of insincerity if while professing high moral purpose
it supplies incentives to base conduct, such as are to
be found in details of crime and vice, publication of
which is not demonstrably for the general good.
Lacking authority to enforce its canons, the journal-
ism here represented can but express the hope that
deliberate pandering to vicious instincts win en-
counter' effective public disapproval or yield to the
influence of a preponderant professional condemna-

These are the responsibilities of those in
the news media who hold such vast powers
in molding public opinion. It is never too
repetitive to restate these canons, to impress
thein upon newspapermen, to call attention
to the duty to have public opinion formulated
on the basis of honor and dignity and espe-
cially on truth.
There have been too many abuses in re-

cent years. The public letter box,- for exam-
ple; has become a tool in the hands of the
makers of editorial pages. The voice of the
people is as vital as that of the editor. Yet
editors have on occasions selected for publi-
cation letters that are filled with hatred, ex-
pressions of opinion that are noted for un-
necessary bias. One local newspaper a very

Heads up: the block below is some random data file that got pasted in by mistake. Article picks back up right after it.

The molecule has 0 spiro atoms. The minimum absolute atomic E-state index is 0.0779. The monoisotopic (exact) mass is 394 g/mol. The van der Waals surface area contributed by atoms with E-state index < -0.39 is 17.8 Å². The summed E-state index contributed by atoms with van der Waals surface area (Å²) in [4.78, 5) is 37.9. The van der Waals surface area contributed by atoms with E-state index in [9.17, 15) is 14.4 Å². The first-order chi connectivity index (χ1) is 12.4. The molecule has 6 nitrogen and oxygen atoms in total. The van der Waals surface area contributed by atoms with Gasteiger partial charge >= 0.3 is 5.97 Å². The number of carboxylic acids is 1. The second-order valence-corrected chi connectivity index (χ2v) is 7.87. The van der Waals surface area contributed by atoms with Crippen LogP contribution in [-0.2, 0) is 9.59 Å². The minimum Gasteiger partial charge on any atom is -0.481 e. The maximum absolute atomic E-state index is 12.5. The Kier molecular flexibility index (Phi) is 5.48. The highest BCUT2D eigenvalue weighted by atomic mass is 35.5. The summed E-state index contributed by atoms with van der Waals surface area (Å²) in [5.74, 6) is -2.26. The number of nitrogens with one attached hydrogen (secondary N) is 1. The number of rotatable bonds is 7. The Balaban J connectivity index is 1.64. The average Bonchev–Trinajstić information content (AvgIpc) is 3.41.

short time ago gave a platform to a man
who advocated the liquidation of Israel. There
have been many such expressions which In-
v ted violence rather than encouraged 'good
will, and along such lines the Canons of Jour-
nalism serve as warnings against invitations
to hatred.
May the powerful news media emerge
again as great instruments for truth. The
200th anniversary of the American newspa-
pers again sounds a note that should lead all
Americans towards paths of positivism, whole-
someness, respect for the basic ideals which
are rooted in the truest forms of American
democratic principles. .

Hasidism Excellently Described
in Dr. Harry Rabinowicz's Study

Hasidism, having begun as a movement of great significance in
Jewish life in the mid-18th Century, has been marked by continuity
in interest among all Jews and also in the non-Jewish world. Its
influence has gained increased attention in recent years and the
numerous volumes published to analyze the idea and to introduce its
dynasties and their leaders have given it a measure of priority in

Jewish studies. .

To the several volumes on Hasidism published in recent years
has just been added "The World of Hasidism" by Dr. Harry Rabinowicz,
London rabbi, published by Hartmore House of Hatford, Conn.
Rabbi Rabinowicz's outline of the movement and its famous per-
sonalities is the result of intimate knowledge. Himself a descendant
of Polish Hasidic families, his research results from his personal
dedication as a Hasid.
"The World of Hasidism" by the London scholar attains
special importance became of its thorough review of the move-
ment's history and especially because it leads up to current
emphases, including a review of the Hasidic devotion to the Land
of Israel and the integration of Hiuddlm Into IsraeL
Dr. Rabinowicz takes his readers to the Israeli ramparts of
Hasidic settlers. He relates the activities in /Jar Habad, established
in 1949 by Rabbi Joseph Isaac Schneersohn, the Lubavitch Rebbe.